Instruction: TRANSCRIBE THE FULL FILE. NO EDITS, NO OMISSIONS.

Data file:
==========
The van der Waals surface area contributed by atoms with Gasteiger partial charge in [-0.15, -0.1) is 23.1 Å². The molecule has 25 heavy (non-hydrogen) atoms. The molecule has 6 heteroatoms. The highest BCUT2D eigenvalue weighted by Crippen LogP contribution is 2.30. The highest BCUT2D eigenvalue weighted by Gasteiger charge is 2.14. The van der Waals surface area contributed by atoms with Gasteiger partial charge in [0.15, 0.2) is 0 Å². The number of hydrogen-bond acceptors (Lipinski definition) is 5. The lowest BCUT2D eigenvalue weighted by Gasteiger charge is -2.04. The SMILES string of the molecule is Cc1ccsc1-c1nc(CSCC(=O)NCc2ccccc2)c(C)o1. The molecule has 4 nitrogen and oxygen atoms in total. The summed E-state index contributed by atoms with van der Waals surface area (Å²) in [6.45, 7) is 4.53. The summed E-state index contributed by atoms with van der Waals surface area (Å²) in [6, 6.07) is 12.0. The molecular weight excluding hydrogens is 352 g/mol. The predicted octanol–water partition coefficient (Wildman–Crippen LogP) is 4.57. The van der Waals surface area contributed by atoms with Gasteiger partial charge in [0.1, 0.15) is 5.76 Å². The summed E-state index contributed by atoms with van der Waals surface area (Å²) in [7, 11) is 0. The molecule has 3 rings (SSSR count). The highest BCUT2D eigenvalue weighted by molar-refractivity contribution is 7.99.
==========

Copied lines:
The van der Waals surface area contributed by atoms with Gasteiger partial charge in [-0.15, -0.1) is 23.1 Å². The molecule has 25 heavy (non-hydrogen) atoms. The molecule has 6 heteroatoms. The highest BCUT2D eigenvalue weighted by Crippen LogP contribution is 2.30. The highest BCUT2D eigenvalue weighted by Gasteiger charge is 2.14. The van der Waals surface area contributed by atoms with Gasteiger partial charge in [0.15, 0.2) is 0 Å². The number of hydrogen-bond acceptors (Lipinski definition) is 5. The lowest BCUT2D eigenvalue weighted by Gasteiger charge is -2.04. The SMILES string of the molecule is Cc1ccsc1-c1nc(CSCC(=O)NCc2ccccc2)c(C)o1. The molecule has 4 nitrogen and oxygen atoms in total. The summed E-state index contributed by atoms with van der Waals surface area (Å²) in [6.45, 7) is 4.53. The summed E-state index contributed by atoms with van der Waals surface area (Å²) in [6, 6.07) is 12.0. The molecular weight excluding hydrogens is 352 g/mol. The predicted octanol–water partition coefficient (Wildman–Crippen LogP) is 4.57. The van der Waals surface area contributed by atoms with Gasteiger partial charge in [0.1, 0.15) is 5.76 Å². The summed E-state index contributed by atoms with van der Waals surface area (Å²) in [7, 11) is 0. The molecule has 3 rings (SSSR count). The highest BCUT2D eigenvalue weighted by molar-refractivity contribution is 7.99.